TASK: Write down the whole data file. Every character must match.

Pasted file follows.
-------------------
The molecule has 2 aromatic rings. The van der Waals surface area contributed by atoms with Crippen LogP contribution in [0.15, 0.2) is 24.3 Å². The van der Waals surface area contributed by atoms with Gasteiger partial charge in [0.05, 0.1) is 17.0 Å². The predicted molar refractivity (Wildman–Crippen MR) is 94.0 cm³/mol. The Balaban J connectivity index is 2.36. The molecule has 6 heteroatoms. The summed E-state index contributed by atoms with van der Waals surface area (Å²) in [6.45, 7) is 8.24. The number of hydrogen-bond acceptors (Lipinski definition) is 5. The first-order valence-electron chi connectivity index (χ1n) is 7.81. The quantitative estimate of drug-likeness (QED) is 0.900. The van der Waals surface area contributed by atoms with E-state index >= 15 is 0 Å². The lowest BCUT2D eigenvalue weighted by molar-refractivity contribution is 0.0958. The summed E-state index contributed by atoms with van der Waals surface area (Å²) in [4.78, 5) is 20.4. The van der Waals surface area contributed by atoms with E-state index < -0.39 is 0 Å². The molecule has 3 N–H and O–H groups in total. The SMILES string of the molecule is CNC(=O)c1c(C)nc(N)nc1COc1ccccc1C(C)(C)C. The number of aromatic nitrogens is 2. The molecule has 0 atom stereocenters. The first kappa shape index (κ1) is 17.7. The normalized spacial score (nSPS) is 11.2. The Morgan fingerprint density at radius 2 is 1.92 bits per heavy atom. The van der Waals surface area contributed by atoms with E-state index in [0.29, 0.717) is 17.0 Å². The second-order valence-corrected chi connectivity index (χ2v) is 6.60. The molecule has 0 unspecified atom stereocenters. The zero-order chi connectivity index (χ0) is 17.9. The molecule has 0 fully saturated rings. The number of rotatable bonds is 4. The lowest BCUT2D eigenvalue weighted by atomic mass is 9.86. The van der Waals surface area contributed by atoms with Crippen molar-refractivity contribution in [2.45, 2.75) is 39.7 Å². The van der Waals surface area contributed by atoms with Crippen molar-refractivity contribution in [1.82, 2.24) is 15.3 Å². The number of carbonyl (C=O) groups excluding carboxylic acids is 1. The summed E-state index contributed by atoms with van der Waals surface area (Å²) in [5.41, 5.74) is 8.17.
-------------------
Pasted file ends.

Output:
The molecule has 2 aromatic rings. The van der Waals surface area contributed by atoms with Crippen LogP contribution in [0.15, 0.2) is 24.3 Å². The van der Waals surface area contributed by atoms with Gasteiger partial charge in [0.05, 0.1) is 17.0 Å². The predicted molar refractivity (Wildman–Crippen MR) is 94.0 cm³/mol. The Balaban J connectivity index is 2.36. The molecule has 6 heteroatoms. The summed E-state index contributed by atoms with van der Waals surface area (Å²) in [6.45, 7) is 8.24. The number of hydrogen-bond acceptors (Lipinski definition) is 5. The first-order valence-electron chi connectivity index (χ1n) is 7.81. The quantitative estimate of drug-likeness (QED) is 0.900. The van der Waals surface area contributed by atoms with E-state index >= 15 is 0 Å². The lowest BCUT2D eigenvalue weighted by molar-refractivity contribution is 0.0958. The summed E-state index contributed by atoms with van der Waals surface area (Å²) in [4.78, 5) is 20.4. The van der Waals surface area contributed by atoms with E-state index < -0.39 is 0 Å². The molecule has 3 N–H and O–H groups in total. The SMILES string of the molecule is CNC(=O)c1c(C)nc(N)nc1COc1ccccc1C(C)(C)C. The number of aromatic nitrogens is 2. The molecule has 0 atom stereocenters. The first kappa shape index (κ1) is 17.7. The normalized spacial score (nSPS) is 11.2. The Morgan fingerprint density at radius 2 is 1.92 bits per heavy atom. The van der Waals surface area contributed by atoms with E-state index in [0.29, 0.717) is 17.0 Å². The second-order valence-corrected chi connectivity index (χ2v) is 6.60. The molecule has 0 unspecified atom stereocenters. The zero-order chi connectivity index (χ0) is 17.9. The molecule has 0 fully saturated rings. The number of rotatable bonds is 4. The lowest BCUT2D eigenvalue weighted by atomic mass is 9.86. The van der Waals surface area contributed by atoms with Crippen molar-refractivity contribution in [2.45, 2.75) is 39.7 Å². The van der Waals surface area contributed by atoms with Crippen molar-refractivity contribution in [1.82, 2.24) is 15.3 Å². The number of carbonyl (C=O) groups excluding carboxylic acids is 1. The summed E-state index contributed by atoms with van der Waals surface area (Å²) in [5.41, 5.74) is 8.17.